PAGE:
Home  |  Top News  |  Most Popular  |  Video  |  Multimedia  |  News Feeds  |  FeedbackPublisher login 
  Medicine  |  Nature & Earth  |  Biology  |  Technology & Engineering  |  Space & Planetary  |  Psychology  |  Physics & Chemistry  |  Economics  |  Archaeology
Top > Biology >

Collaboration Encourages Equal Sharing in Children but Not in Chimpanzees

Published: July 20, 2011.
Released by Max-Planck-Gesellschaft  


Katharina Hamann with an international team of researchers from the Max Planck Institute for Evolutionary Anthropology in Leipzig, Germany, Harvard University and the Michigan State University found that sharing in children that young is a pure collaborative phenomenon: when kids received rewards not cooperatively but as a windfall, or worked individually next to one another, they kept the majority of toys for themselves. One of humans' closest living relatives, chimpanzees, did not show this connection between sharing resources and collaborative efforts. …


Full Story »


More news from Max-Planck-Gesellschaft


biology
Urocortin-3: A Signaling Molecule for Making Friends
Meeting new people can be both stressful and rewarding. Research at the Max Planck Institute of Psychiatry, reported today in Nature Neuroscience, suggests that a molecule involved in regulating stress in the brain may also help determine how willing we are to leave the safety of our social group and strike up new relationships.

biology
Neurons Form Synapse Clusters
The cerebral cortex resembles a vast switchboard. Countless lines carrying information about the environment, for example from the sensory organs, converge in the cerebral cortex. In order to direct the flow of data into meaningful pathways, the individual pyramidal cells of the cerebral cortex act like miniature switchboard operators. Each cell receives information from several thousand lines. If the signals make sense, the line is opened, and the information is relayed onward. Scientists at the Max Planck Institute of Neurobiology in Martinsried have…

biology
No Blood Vessels Without Cloche
The decade-long search by researchers worldwide for a gene, which is critical in controlling the formation of blood and blood vessels in the embryo, shows how fascinating science can be. It is more than 20 years since Didier Stainier, director at the Max Planck Institute for Heart and Lung Research in Bad Nauheim, discovered a zebrafish mutant named cloche. This mutant lacks development of both blood vessels and blood cells, and was, until now, a unique phenomenon. Now, his research group has succeeded…

biology
Sharper Than Living Matter Permits
Anyone who has ever taken a group photo will be familiar with the problem: If everyone is constantly running around, it's almost impossible to get a sharp photo. Cell biologists who want to visualize molecular processes inside cells face a similar challenge. The molecules dance about at high speed. Receptors at the cell surface move within milliseconds, while vesicles transport proteins in seconds. Researchers at the Max Planck Institute of Molecular Physiology in Dortmund have now found a way to pinpoint the positions…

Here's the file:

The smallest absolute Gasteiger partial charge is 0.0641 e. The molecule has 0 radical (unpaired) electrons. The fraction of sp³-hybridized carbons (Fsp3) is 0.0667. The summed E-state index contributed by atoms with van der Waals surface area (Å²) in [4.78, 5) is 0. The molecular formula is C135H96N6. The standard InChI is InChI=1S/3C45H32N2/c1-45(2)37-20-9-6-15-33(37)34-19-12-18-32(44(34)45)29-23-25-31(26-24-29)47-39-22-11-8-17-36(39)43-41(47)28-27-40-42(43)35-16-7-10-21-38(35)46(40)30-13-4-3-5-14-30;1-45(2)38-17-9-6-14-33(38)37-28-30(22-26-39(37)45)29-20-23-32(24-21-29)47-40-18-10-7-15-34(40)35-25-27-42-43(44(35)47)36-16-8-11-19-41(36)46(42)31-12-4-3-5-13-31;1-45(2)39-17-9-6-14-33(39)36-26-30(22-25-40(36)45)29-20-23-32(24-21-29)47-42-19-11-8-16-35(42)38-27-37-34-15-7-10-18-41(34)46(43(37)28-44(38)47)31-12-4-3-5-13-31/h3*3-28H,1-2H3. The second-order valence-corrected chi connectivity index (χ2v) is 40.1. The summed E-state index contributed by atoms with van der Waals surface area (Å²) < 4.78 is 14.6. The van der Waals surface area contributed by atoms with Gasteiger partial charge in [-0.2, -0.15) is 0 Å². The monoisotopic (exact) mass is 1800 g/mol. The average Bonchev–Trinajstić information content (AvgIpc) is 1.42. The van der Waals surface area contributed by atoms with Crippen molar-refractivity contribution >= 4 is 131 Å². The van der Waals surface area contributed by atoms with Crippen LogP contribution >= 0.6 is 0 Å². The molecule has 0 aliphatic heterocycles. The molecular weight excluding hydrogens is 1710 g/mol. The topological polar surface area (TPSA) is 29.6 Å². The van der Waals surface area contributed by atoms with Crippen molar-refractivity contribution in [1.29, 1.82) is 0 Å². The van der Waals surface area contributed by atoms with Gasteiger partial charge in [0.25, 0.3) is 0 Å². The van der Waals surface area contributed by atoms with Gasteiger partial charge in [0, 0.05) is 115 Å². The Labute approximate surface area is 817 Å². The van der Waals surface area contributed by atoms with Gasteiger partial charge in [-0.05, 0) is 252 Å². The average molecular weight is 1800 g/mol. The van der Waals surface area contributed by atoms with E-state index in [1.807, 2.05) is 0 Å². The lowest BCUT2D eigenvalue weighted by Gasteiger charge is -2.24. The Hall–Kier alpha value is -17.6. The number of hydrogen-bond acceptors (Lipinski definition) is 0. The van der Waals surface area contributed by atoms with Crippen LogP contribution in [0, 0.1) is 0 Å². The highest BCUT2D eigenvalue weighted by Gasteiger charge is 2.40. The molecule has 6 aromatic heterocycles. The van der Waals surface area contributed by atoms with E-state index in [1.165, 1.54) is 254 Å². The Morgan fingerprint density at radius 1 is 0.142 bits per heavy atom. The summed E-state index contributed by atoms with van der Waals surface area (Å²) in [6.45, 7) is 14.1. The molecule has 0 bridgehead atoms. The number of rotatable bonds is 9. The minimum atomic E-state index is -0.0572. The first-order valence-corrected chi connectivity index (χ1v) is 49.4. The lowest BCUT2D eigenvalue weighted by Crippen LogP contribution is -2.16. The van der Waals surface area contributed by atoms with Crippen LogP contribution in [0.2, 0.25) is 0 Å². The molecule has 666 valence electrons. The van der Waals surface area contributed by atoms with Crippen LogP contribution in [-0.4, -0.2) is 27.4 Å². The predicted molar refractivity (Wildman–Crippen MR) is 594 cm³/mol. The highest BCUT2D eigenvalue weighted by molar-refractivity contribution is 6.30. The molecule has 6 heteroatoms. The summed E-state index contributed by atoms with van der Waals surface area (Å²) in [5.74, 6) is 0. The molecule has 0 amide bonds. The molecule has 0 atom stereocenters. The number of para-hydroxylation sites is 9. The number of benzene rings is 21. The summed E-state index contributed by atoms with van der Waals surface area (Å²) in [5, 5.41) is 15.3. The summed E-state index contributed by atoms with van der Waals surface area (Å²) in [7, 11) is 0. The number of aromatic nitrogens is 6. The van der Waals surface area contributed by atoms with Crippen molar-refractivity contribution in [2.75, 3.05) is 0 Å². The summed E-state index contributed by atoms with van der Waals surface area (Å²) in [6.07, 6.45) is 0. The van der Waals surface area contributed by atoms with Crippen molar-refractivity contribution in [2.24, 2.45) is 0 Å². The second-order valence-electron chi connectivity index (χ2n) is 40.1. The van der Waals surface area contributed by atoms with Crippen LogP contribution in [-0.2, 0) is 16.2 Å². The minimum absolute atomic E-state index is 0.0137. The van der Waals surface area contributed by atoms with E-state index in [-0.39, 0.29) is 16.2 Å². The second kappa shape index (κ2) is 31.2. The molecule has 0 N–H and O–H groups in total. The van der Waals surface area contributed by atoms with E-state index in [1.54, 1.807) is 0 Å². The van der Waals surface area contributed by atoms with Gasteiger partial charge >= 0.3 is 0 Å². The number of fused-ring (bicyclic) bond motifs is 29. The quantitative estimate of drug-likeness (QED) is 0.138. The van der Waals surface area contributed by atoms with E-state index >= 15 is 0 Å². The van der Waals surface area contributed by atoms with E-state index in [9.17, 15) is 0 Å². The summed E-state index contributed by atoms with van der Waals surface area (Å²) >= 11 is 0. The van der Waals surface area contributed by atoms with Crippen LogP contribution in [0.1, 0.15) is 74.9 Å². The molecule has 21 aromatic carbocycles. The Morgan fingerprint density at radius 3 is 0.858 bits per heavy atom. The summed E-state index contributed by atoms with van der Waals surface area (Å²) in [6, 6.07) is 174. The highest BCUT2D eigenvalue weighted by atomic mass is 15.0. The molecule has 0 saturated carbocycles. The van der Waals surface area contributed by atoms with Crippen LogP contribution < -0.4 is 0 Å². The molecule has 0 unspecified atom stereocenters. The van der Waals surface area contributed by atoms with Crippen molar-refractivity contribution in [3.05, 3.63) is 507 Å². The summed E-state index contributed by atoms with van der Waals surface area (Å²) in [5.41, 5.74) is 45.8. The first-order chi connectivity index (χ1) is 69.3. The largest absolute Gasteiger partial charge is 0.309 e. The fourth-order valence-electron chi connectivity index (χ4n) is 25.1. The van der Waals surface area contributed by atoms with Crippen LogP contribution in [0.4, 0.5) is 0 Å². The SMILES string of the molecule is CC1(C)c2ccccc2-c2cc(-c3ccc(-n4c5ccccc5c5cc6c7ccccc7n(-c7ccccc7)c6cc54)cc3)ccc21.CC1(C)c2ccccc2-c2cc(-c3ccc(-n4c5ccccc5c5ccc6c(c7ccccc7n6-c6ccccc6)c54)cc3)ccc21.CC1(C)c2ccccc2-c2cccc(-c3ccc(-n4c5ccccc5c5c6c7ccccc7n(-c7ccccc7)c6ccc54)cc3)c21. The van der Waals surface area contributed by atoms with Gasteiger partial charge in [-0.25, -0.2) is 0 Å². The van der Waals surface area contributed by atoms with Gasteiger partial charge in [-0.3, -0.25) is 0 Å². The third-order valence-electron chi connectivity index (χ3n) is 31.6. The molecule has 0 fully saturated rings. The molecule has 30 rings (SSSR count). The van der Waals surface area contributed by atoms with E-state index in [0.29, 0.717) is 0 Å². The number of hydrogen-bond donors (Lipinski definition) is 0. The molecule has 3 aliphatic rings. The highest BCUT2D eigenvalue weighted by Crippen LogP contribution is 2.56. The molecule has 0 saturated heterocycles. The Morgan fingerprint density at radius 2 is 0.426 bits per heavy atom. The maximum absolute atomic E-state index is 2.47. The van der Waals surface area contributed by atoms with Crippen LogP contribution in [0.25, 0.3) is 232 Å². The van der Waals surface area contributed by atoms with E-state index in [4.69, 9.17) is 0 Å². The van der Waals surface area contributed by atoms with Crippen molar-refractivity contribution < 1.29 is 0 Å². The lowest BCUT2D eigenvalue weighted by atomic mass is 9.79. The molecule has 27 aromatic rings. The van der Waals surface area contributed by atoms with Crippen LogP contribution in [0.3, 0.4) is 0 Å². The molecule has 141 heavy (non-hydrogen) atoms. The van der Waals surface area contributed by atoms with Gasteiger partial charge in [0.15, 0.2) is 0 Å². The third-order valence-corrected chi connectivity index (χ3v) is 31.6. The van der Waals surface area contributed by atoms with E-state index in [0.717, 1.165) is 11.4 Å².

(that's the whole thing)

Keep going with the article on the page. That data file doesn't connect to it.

archaeology
Homo Erectus Walked as We Do
Fossil bones and stone tools can tell us a lot about human evolution, but certain dynamic behaviours of our fossil ancestors - things like how they moved and how individuals interacted with one another - are incredibly difficult to deduce from these traditional forms of paleoanthropological data. Researchers from the Max Planck Institute for Evolutionary Anthropology in Leipzig, along with an international team of collaborators, have recently discovered multiple assemblages of Homo erectus footprints in northern Kenya that provide unique opportunities to understand…

biology
Messaging by Flow in the Brain
We have all bumped our heads at some point, and such incidents are usually harmless. This is thanks to fluid-filled chambers in our brain that offset minor knocks and jolts and provide padding for sensitive components of our nervous system. Cerebral fluid, however, has more than just a protective function: It removes cellular waste, supplies our nervous tissue with nutrients, and transports important messenger substances. How these messenger substances are actually being delivered to their destination in the brain, however, was unclear until…

biology
Female Bonobos Send Mixed Messages to Males
In several species of primates, males often discern when to mate with a female based on cyclical changes in the size and firmness of her sexual swelling - a visual signal of a female's probability to conceive. In a study of the Max Planck Institute for Evolutionary Anthropology in Leipzig, Germany, primatologist Pamela Heidi Douglas and colleagues investigated for the first time the relationship between ovarian hormones and sexual swellings in wild female bonobos. The likelihood that a female bonobo ovulates during her…

biology
Cells Send Out Stop Signs
Eph receptors and their partner proteins, the ephrins, are vital for intercellular communication. In the developing brain, they guide young neurons to the right partner cells by repulsion. They also play important roles in cell migration, regeneration, neurodegenerative diseases and the development of cancer. Until recently, scientists assumed that ephrin/Eph signal transmission could only occur through direct cell-cell contact. However, RĂ¼diger Klein and his team at the Max Planck Institute of Neurobiology have now shown that cells can also pack and release active…

Most Popular − Biology
© Newsline Foundation  |  About  |  Privacy Policy  |  Feedback  |  Japanese Edition